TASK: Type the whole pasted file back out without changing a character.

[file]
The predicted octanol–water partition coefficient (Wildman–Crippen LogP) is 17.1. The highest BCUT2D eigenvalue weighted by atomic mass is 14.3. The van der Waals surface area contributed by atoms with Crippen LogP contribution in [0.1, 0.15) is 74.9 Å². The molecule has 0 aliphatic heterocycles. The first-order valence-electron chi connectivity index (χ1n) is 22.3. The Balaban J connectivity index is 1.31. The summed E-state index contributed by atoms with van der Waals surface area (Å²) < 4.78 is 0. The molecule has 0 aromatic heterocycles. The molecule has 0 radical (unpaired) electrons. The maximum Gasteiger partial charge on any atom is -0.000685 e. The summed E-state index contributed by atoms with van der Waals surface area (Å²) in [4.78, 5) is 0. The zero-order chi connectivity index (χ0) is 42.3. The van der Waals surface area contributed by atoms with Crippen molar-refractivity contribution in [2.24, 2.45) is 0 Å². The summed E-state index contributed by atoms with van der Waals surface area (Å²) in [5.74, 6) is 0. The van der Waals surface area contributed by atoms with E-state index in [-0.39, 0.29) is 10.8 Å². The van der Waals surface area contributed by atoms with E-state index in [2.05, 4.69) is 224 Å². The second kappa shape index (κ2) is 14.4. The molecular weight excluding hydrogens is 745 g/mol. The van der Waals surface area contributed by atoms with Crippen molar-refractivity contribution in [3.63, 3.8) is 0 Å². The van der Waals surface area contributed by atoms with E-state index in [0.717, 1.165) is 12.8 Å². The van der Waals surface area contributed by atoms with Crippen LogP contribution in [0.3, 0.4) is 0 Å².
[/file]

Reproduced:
The predicted octanol–water partition coefficient (Wildman–Crippen LogP) is 17.1. The highest BCUT2D eigenvalue weighted by atomic mass is 14.3. The van der Waals surface area contributed by atoms with Crippen LogP contribution in [0.1, 0.15) is 74.9 Å². The molecule has 0 aliphatic heterocycles. The first-order valence-electron chi connectivity index (χ1n) is 22.3. The Balaban J connectivity index is 1.31. The summed E-state index contributed by atoms with van der Waals surface area (Å²) < 4.78 is 0. The molecule has 0 aromatic heterocycles. The molecule has 0 radical (unpaired) electrons. The maximum Gasteiger partial charge on any atom is -0.000685 e. The summed E-state index contributed by atoms with van der Waals surface area (Å²) in [4.78, 5) is 0. The zero-order chi connectivity index (χ0) is 42.3. The van der Waals surface area contributed by atoms with Crippen molar-refractivity contribution in [2.24, 2.45) is 0 Å². The summed E-state index contributed by atoms with van der Waals surface area (Å²) in [5.74, 6) is 0. The van der Waals surface area contributed by atoms with E-state index in [-0.39, 0.29) is 10.8 Å². The van der Waals surface area contributed by atoms with E-state index in [2.05, 4.69) is 224 Å². The second kappa shape index (κ2) is 14.4. The molecular weight excluding hydrogens is 745 g/mol. The van der Waals surface area contributed by atoms with Crippen molar-refractivity contribution in [3.63, 3.8) is 0 Å². The van der Waals surface area contributed by atoms with E-state index in [0.717, 1.165) is 12.8 Å². The van der Waals surface area contributed by atoms with Crippen LogP contribution in [0.3, 0.4) is 0 Å².